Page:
Popular History of London William H. Rideing

ISBN:

Published:

Kindle Edition

510 pages


Description

Popular History of London  by  William H. Rideing

Popular History of London by William H. Rideing
| Kindle Edition | PDF, EPUB, FB2, DjVu, audiobook, mp3, RTF | 510 pages | ISBN: | 3.50 Mb

This illustrated volume was published in 1894.Excerpts:Roman London was the real beginning of the great city,and a part of it lies buried eighteen feet below the level ofCheapside. The Romans left deep footprints wherever theytrod, and many of theMoreThis illustrated volume was published in 1894.Excerpts:Roman London was the real beginning of the great city,and a part of it lies buried eighteen feet below the level ofCheapside.

The Romans left deep footprints wherever theytrod, and many of the existing streets follow the lines whichthey beat out. The river bank was the site of their palaces,and a stone imbedded in the walls of one of the churchesmarks the starting-point of the roads which they designed.In a lane out of the Strand may still be seen a deep, cool bathin which they bathed after the chariot races at Finsbury.Fragments of the pavements trodden by Hadrian and Con-stantine are occasionally unearthed, and the ramparts whichthe legionaries guarded have not yet wholly crumbled todust...................................................................................The fate of Thomas a Becket is one of the saddest storiesof English history.

This young Londoner became the mostintimate friend of Henry II. - he and the king were nearlyof an age, and it was said of them that they had but oneheart and one mind - they even romped in the streets, andwere as two brothers. The king loaded his favorite withriches and honors, and made him chancellor of the realm.......................................................................................In Bread Street every good house is an inn, each with itssign either swinging overhead, or blazoned on its secondstory, or stuck daintily over its main door.

One called theMermaid is the meeting place of a club, and that gentlemanin the trunk hose, with meditative air, dreamy eyes, andpointed chin, is Sir Walter Raleigh, entering to make inquiriesafter Shakespeare and Fletcher. To-night, or, possibly, to-morrow night, there will be a goodly company around thesquare inn table, sitting on plain wooden chairs, and talkingwisely and wittily.St. Pauls is not far away, and a wonderful sight the interiorpresents. Hundreds of people are parading up and down intheir grand costumes, rattling their velvet-cased and gold-tipped rapiers, tossing their feathered hats, throwing backtheir laced cloaks to show their huge gold chains, shakingtheir beards, toying with their love -locks, whispering, swear-ing, hiring servants ( I bought him in St.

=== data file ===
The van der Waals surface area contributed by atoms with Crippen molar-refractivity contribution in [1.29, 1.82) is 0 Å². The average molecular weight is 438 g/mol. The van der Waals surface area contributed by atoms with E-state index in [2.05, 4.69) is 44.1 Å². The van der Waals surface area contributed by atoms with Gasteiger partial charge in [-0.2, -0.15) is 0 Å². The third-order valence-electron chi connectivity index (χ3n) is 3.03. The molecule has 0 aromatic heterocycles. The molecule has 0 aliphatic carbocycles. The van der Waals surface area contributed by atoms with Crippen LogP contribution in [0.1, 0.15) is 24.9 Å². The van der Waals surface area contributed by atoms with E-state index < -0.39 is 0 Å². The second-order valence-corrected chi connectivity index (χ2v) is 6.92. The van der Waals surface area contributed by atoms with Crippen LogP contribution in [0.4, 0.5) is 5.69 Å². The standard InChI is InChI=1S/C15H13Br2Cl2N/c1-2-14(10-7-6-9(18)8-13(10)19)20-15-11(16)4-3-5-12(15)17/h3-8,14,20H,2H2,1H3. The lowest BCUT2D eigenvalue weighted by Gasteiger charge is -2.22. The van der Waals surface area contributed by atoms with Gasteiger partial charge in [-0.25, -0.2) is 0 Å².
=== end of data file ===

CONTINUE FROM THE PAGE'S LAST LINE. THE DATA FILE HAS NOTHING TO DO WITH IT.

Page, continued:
Pauls, says Fal-staff of Bardolph), talking of the new play and the lastpamphlet, the exploits of Drake, the whims of Philip of Spain....................................................................................Still in the company of Scott let us now walk from TempleBar in the direction of Westminster. Temple Bar was not,in the time of James I., the arched screen or gateway of thepresent century - but an open railing, or palisade, which, atnight, and in times of alarm, was closed with a barricade ofposts and chains.

The Strand, also, was not, as now, a con-tinued street, although it was beginning already to assumethat character. It still might be considered as an open road,along the south side of which stood various houses and hotelsbelonging to the nobility, having gardens behind them downto the water side, with stairs to the river, for the convenienceof taking boat, which mansions have bequeathed the namesof their lordly owners to many of the streets leading from theStrand to the Thames.....................................................................



Enter the sum





Related Archive Books



Related Books


Comments

Comments for "Popular History of London":


haarkapsels.eu

©2013-2015 | DMCA | Contact us